Communication and Documentation (longer, connection-enhanced version)
Communication and Documentation
[I am feeling a bit like Chuck Lorre, the producer for several extremely popular television series, including the The Big Bang Theory (TBBT). Chuck has “vanity cards” which appear very briefly at the end of each episode of the shows. These vanity cards express Chuck’s perspectives, insights, and fevered rants on a variety of topics, and basically act like a blog. Since I record TBBT quite extensively (any similarities I have to Sheldon Cooper will be, and have been, hotly contested), I have gotten good at pausing the recording to read the card. Every once in a while, the card makes some reference to censoring, but with a website address to indicate where you can read the uncensored version of the card. When I first created the “Communication and Documentation” entry for the Indiana Space Grant Consortium Director’s Blog / Notes, it was pointed out that it was long and tangential and wouldn’t appeal to some of the readers. Well, in Chuck Lorre fashion, I edited the blog entry for that audience, but here’s the full version. Why? It’s GROUPER—so, it’s because I can. And those of you in GROUPER will recognize Karim and know why Shannon and Weaver are important. So there. –BSC]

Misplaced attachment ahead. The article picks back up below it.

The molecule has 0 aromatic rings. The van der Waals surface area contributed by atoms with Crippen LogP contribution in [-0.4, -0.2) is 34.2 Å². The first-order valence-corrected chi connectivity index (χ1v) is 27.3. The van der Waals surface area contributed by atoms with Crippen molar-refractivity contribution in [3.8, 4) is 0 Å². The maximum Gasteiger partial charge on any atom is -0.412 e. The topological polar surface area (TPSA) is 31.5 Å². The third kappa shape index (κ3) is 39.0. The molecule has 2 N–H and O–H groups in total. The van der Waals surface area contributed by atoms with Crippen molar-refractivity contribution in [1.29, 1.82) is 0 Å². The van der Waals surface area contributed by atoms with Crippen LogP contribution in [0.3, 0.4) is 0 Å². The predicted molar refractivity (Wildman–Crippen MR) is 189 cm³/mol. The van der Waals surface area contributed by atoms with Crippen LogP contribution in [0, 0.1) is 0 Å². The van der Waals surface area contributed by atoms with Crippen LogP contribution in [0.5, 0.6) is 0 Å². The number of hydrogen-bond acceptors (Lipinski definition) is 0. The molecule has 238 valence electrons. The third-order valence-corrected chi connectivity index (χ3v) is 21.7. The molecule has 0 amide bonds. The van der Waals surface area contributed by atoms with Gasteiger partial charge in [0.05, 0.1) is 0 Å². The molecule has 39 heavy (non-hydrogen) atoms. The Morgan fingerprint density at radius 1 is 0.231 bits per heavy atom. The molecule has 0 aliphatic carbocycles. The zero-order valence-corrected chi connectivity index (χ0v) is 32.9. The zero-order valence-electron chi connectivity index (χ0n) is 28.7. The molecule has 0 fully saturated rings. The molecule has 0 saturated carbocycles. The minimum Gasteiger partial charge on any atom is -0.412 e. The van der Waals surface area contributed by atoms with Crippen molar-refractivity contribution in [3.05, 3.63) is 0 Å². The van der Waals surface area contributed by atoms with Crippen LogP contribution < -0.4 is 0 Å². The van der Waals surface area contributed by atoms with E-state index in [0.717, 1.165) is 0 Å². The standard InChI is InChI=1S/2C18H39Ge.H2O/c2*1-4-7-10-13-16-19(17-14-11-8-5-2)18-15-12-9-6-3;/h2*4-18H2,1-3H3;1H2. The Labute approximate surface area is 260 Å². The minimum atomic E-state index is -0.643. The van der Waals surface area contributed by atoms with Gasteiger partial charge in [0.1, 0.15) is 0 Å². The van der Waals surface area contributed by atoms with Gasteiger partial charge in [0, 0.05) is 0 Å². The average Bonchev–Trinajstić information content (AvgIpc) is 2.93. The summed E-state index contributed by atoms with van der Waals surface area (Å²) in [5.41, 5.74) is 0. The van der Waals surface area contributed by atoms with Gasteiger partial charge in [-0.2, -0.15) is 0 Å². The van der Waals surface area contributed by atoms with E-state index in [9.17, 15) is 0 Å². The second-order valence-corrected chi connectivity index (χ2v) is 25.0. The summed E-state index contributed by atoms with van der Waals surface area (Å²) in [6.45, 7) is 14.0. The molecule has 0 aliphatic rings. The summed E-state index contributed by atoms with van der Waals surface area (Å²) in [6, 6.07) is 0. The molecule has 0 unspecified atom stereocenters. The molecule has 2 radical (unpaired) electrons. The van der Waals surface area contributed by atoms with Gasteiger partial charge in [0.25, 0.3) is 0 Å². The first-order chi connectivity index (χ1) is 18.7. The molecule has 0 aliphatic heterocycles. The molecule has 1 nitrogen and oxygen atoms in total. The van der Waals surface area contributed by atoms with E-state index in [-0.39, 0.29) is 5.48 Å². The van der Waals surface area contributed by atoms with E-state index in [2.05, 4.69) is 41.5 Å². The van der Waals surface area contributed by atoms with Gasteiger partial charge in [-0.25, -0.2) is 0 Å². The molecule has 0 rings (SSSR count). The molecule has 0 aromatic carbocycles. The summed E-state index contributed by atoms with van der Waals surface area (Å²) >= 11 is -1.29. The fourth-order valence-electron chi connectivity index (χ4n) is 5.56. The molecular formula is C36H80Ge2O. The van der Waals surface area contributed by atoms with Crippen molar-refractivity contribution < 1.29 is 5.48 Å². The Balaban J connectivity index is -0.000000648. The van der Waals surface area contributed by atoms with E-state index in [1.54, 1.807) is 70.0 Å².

“Document your code!”
This is a lesson I remember from my first computer programming course as a college frosh, now more than 30 years ago. The language was FORTRAN, and the computer was a PDP 11/44[*] but the lessons were the same. If you didn’t provide enough comments in your code for the instructor to understand what your logic was intended to accomplish, or what the variables meant, or what that subroutine was for, you got points off. The essential message was not subtle: no matter how good a job you think you did, you haven’t done the whole job unless you’ve effectively documented it. Over the past few weeks, I’ve had substantial reminders of the importance of those lessons of communication and documentation.